There have been several views regarding the jurisdiction of the High Court(HC) for entertaining an appeal u/s 260A. One view is that the appeal u/s 260A can be filed in the HC in whose territorial jurisdiction seat of AO who passed the order was situated or who had the jurisdiction at the time of filing of appeal. The other view is that the appeal against the order of tribunal can be filed to the HC in whose territorial jurisdiction, seat of the bench of tribunal which passed the order was situated.
The above controversy has been addressed by the Bombay HC in PCIT v. Sungard Solutions (I) (P.) Ltd  105 taxmann.com 67/263 Taxman 277 (Bombay). The order in the above case was passed by the AO-Bangalore, in respect of which appeal was decided by ITAT-Bangalore. Case was transferred from AO-Bangalore to AO-Pune and the AO-Pune filed an appeal to the Bombay HC. The assessee contended that the appeal against the order passed by the AO-Bangalore would fall under the jurisdiction of Karnataka HC and not under the jurisdiction of the Bombay HC. Revenue contended that the appeal had been rightly filed before the Bombay HC as currently the AO-Pune was holding the jurisdiction over assessee. The Bombay HC made the following important observations:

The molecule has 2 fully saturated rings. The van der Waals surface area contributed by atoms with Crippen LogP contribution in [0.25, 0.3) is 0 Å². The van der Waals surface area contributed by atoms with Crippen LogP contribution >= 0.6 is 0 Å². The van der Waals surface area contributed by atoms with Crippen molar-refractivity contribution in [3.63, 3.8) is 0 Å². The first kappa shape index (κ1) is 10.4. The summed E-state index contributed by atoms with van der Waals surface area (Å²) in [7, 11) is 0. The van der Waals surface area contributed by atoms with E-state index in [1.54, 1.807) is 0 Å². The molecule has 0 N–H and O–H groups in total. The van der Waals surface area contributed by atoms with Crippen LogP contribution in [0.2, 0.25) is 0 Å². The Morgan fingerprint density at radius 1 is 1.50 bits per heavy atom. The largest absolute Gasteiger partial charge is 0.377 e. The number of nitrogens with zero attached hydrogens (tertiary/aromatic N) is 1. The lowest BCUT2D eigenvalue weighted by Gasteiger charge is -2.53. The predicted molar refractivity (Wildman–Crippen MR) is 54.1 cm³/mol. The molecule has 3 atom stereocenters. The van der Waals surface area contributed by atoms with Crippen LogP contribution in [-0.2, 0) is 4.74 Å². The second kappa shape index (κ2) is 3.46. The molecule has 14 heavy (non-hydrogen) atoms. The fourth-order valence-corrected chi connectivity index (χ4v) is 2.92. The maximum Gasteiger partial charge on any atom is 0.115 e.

1. Sections 116, 119, 120, 124 and 127 would be applicable to only the income tax authorities as listed out in Sec 116. 2. Chapter XX governs the jurisdiction of the court as to which court will hear appeals against the order passed by the tribunal. 3. Seat of the tribunal and the State in which the tribunal is situated would decide the jurisdiction of the court to which the appeal would lie under the Act. 4. As per ITAT rules, it is the President of the ITAT who will decide the bench which shall hear the appeal filed before it. Thus, the seat of AO will not decide the seat of tribunal which will hear the case. 5. Thus, in the present case the Bangalore bench is bound by the decisions of the Karnataka HC. It is only the Karnataka HC which will bind the tribunal by its decision and not the Bombay HC.Thus, the tribunal is not bound by the decision of the Bombay HC, if such decision is different from the decision of the Karnataka HC. 6. The Jurisdiction of HC would be decided on application of Sections 260A & 269. There are several case laws which are in favour of the above stated explanation of the Bombay HC that the appeal against the order of ITAT would lie before the HC exercising jurisdiction over such tribunal. Such case laws are stated below: i. CIT v. Akzo Nobel India Ltd. ii. CIT v. J.L. Marrison (India) Ltd. iii. CIT v. A.B.C. India Ltd. In some cases it has been ruled that the seat of HC will be decided according to seat of AO at the time of filing appeal before HC. Those are as follows: i. CIT v. AAR BEE Industries ii. CIT v. Parabolic Drugs Ltd.  iii. CIT v. Tibetan Children’s Village  iv. CIT v. Motorola India Ltd. v. CIT v. H.F.C.L. Infotel Ltd. It will be appropriate to state that Article 226/227 of the Constitution provides for superintendence of HC of the State over all other Tribunals & courts functioning in that State. As the orders of the HC are binding on the Bench of tribunal functioning in the territorial jurisdiction of that HC, the orders passed by that Tribunal can be appealed against in the HC of that State only. Sec 127 deals with transfer of case from one AO’s jurisdiction to another AO ‘s jurisdiction in different State, but jurisdiction of HC where appeal is to be filed cannot be transferred under this section. HC & ITAT are not Income tax authorities within the meaning of Sec 116/119 & therefore, order u/s 127 will not affect the jurisdiction of HC. Thus, the Calcutta HC & Bombay HC have given a harmonious view as compared to the view taken by the Delhi HC and the Punjab & Haryana HC.
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